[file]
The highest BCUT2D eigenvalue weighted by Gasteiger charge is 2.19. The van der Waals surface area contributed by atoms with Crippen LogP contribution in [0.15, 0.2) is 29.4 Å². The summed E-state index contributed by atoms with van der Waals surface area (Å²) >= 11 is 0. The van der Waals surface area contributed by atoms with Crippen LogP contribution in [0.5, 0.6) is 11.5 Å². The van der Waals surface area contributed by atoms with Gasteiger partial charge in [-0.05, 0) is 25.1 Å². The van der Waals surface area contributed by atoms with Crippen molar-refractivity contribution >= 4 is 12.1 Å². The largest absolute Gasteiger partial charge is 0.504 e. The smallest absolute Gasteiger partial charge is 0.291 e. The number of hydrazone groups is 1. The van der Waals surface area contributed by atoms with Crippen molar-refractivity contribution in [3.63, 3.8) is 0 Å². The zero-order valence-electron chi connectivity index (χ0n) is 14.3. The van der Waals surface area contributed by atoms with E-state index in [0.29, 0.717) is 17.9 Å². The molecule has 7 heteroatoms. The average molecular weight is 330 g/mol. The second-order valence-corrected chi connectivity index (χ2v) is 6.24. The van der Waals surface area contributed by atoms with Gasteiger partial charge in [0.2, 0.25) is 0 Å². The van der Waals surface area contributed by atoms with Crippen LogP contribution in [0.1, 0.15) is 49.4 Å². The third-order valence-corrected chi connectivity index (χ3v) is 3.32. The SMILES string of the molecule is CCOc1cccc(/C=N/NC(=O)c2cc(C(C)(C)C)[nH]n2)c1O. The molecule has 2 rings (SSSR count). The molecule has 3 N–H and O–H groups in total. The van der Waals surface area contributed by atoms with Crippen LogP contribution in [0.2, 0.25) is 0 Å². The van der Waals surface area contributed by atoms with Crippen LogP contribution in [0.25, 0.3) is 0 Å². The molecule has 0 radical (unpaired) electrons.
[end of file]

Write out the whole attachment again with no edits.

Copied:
The highest BCUT2D eigenvalue weighted by Gasteiger charge is 2.19. The van der Waals surface area contributed by atoms with Crippen LogP contribution in [0.15, 0.2) is 29.4 Å². The summed E-state index contributed by atoms with van der Waals surface area (Å²) >= 11 is 0. The van der Waals surface area contributed by atoms with Crippen LogP contribution in [0.5, 0.6) is 11.5 Å². The van der Waals surface area contributed by atoms with Gasteiger partial charge in [-0.05, 0) is 25.1 Å². The van der Waals surface area contributed by atoms with Crippen molar-refractivity contribution >= 4 is 12.1 Å². The largest absolute Gasteiger partial charge is 0.504 e. The smallest absolute Gasteiger partial charge is 0.291 e. The number of hydrazone groups is 1. The van der Waals surface area contributed by atoms with Crippen molar-refractivity contribution in [3.63, 3.8) is 0 Å². The zero-order valence-electron chi connectivity index (χ0n) is 14.3. The van der Waals surface area contributed by atoms with E-state index in [0.29, 0.717) is 17.9 Å². The molecule has 7 heteroatoms. The average molecular weight is 330 g/mol. The second-order valence-corrected chi connectivity index (χ2v) is 6.24. The van der Waals surface area contributed by atoms with Gasteiger partial charge in [0.2, 0.25) is 0 Å². The van der Waals surface area contributed by atoms with Crippen LogP contribution in [0.1, 0.15) is 49.4 Å². The third-order valence-corrected chi connectivity index (χ3v) is 3.32. The SMILES string of the molecule is CCOc1cccc(/C=N/NC(=O)c2cc(C(C)(C)C)[nH]n2)c1O. The molecule has 2 rings (SSSR count). The molecule has 3 N–H and O–H groups in total. The van der Waals surface area contributed by atoms with Crippen LogP contribution in [0.2, 0.25) is 0 Å². The van der Waals surface area contributed by atoms with Crippen LogP contribution in [0.25, 0.3) is 0 Å². The molecule has 0 radical (unpaired) electrons.